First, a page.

With the IGAs, the cost of FATCA is being expatriated back to the domestic homeland shores, and DATCA will cause a lot of expense and pain here. Congress never intended that, so will be interesting to see how the new Congress responds. As we know there has been some resistance already, and the most recent being Congressman Reichert, from Washington's 8th District. Being on the Ways and Means Committee, means there must be heightened concern about what they passed into law.

    The FATCA subject never came up in the election. I wonder how much longer it will remain remain the radar for the American media consciousness. Maybe until GATCA is cemented in place, and we are all stuck with the many negative intended consequences.

  4. I can understand that there are times where the application of the iron fist may be relevant. The law is the law, it must be enforced and tax cheats must be brought to justice.

    My main concern with this is the extent of one's understanding of global affairs and the ability to act justly in such an environment. America's international tax system is heavily complicated, prone to error and bordering on the edge acceptability. Using the iron fist to force compliance with a complicated system where high fines are charged for the smallest mistakes, might bring people into the system for the short-term, but for how long? The word "renounce" has become a hit in Google Trends.

    An IRS Commissioner needs to spend time working overseas and filing taxes from abroad, so that they can learn to understand the system and what it actually means. This would help them to realize that an international address is not one which is located in the US, that e-filing also needs to work for those who owe no tax or for senior citizens who live abroad, that high tax processing fees for a complicated system is a non-starter, that Americans who live abroad need to save for retirement and that it is not criminal to do so, that exchange rate fluctuations do not always equate to profit, and that it is extremely difficult, if not impossible, for the IRS to understand each tax situation for each individual in each nation around the globe.

    The US government is obviously excited that it was able to collect 5.5 billion, much of which from stiff penalties, and yet the Canadian Minister of Finance acknowledges that the majority affected by this in Canada are "honest, hardworking and law-abiding people - including many senior citizens - who have dutifully paid their Canadian taxes. Their only transgression has been failing to file Internal Revenue Service (IRS) paperwork that they were unaware they were required to file."

    I used to be in the tax system as a US citizen, but now I'm in the tax system as a non-resident alien, since I need to have a local checking account and a mortgage for my condo. If the IRS understood taxes in an international setting, then it would have ensured that the little innocent fish were not harmed or endangered with its iron fist against the big real tax cheats.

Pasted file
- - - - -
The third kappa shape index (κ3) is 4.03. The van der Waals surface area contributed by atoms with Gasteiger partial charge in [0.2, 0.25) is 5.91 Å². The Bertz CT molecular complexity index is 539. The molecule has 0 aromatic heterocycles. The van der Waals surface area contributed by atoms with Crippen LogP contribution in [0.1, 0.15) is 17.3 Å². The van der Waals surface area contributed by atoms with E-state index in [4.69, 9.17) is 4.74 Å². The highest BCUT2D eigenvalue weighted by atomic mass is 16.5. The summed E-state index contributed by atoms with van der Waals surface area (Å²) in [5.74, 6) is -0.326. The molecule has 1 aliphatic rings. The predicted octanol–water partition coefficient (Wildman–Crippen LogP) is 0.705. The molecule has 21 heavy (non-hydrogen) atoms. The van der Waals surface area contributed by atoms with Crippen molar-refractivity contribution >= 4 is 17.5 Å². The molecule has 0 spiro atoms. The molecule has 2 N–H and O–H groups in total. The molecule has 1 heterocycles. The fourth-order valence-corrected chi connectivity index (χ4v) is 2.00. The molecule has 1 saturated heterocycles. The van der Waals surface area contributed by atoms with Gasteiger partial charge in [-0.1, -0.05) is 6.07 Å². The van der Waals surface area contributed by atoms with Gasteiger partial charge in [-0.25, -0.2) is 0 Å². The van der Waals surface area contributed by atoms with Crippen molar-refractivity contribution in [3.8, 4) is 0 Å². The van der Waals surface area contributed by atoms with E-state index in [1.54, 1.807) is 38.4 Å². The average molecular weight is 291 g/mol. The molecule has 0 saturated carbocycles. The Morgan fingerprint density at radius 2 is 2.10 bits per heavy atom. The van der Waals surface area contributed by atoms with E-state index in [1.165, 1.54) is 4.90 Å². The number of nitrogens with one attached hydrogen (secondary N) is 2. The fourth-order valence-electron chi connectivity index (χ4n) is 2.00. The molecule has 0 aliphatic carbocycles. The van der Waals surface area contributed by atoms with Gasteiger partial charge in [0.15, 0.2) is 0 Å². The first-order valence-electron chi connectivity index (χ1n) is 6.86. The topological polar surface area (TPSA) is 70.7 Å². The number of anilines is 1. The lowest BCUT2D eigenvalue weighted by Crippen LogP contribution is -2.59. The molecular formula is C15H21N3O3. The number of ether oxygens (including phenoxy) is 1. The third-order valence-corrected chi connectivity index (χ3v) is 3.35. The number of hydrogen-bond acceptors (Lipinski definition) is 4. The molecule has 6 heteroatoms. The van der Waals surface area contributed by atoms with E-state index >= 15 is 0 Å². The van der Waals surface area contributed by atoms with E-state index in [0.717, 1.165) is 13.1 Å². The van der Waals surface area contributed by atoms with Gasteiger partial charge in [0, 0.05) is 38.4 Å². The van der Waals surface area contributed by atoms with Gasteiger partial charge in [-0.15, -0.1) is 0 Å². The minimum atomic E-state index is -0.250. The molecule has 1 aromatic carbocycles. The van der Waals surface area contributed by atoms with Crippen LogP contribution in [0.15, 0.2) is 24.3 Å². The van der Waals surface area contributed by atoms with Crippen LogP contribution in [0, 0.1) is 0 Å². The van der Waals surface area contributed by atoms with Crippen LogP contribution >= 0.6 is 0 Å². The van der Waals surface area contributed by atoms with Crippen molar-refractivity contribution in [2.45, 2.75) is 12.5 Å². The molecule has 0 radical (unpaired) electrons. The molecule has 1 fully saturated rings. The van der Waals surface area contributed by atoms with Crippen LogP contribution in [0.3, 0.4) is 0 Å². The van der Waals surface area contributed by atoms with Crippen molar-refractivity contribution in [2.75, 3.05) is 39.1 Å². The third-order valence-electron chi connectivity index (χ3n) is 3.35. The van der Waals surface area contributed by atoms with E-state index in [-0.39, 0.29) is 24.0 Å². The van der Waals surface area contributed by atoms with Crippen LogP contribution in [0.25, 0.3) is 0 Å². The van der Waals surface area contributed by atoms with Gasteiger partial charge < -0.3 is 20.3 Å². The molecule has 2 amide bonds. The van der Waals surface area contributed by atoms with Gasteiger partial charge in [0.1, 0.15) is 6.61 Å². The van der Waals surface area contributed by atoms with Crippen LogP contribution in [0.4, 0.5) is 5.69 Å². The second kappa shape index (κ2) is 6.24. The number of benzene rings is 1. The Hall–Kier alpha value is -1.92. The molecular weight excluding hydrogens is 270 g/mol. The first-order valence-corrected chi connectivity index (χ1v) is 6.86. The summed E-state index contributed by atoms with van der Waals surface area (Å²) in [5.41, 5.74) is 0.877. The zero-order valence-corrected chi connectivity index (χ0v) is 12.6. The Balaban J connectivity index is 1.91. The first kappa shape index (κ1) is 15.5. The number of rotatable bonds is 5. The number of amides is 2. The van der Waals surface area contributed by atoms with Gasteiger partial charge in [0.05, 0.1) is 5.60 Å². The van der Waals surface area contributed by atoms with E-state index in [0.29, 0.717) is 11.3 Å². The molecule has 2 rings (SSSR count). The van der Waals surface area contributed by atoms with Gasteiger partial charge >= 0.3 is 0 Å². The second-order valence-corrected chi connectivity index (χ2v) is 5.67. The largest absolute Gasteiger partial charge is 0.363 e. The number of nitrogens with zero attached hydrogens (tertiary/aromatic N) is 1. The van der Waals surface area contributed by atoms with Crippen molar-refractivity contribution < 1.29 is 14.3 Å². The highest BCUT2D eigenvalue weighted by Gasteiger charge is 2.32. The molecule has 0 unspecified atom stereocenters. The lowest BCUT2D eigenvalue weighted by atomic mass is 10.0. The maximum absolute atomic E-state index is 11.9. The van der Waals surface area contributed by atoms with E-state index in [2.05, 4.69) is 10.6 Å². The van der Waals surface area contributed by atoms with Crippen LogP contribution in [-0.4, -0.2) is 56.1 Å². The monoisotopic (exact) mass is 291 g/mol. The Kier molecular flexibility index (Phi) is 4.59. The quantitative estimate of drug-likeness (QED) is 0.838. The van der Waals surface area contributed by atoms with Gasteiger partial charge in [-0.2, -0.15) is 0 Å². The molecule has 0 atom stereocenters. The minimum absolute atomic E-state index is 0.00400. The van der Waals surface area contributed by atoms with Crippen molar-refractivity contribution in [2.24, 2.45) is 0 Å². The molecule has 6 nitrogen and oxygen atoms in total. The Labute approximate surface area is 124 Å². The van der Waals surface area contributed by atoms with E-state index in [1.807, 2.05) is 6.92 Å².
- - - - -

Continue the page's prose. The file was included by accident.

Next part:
Since one who renounces their US citizenship to protect themselves from the flaws of US policy may never again be a US citizen according to US law, maybe the US government might learn from this that its number one priority is to protect Americans from being wrongly harmed by US policy, such as the implementation of the iron fist in an internationally setting which is not well understood.

  5. I found something yesterday which caught my attention. OVDI in Google Trends is only shown to be of interest within the United States.

    Does this mean that OVDI is mostly a concern for stateside Americans? Maybe Americans abroad should have been excluded from OVDI, since it is likely something which should only concern those residing within the United States, given its tax-cheat focus.

  6. Mr. Shulman's contention that everyone with a foreign account is a wealthy intentional tax cheat is simply not correct. Besides Americans residing abroad there are many immigrants with foreign accounts. It is quite common in many foreign cultures to have strong trust and honor between close family, and for someone to lend large sums of money to a family member with nothing in writing. If we had intentionally tried to hide the money, we could have had a foreign parent or sibling open an account in their name, and the IRS would have NEVER known about the account or been able to prove who it belonged to. But no, once we found out about reporting requirements we are doing the right thing. We are very different from Americans who shipped money abroad and had no intention in declaring it until their account information was about to be released. Yet we are being hit with the same billy club. The reason the IRS expected 1,000 disclosures and got 38,000 is because there are 37,000 who were NOT willful and are trying to do the right thing. By hitting these people hard, the IRS is scaring away possibly millions of others and turning them into willful evaders. Don't praise yourself for 38,000 disclosures. Blame yourself for the much larger number you scared away from disclosing.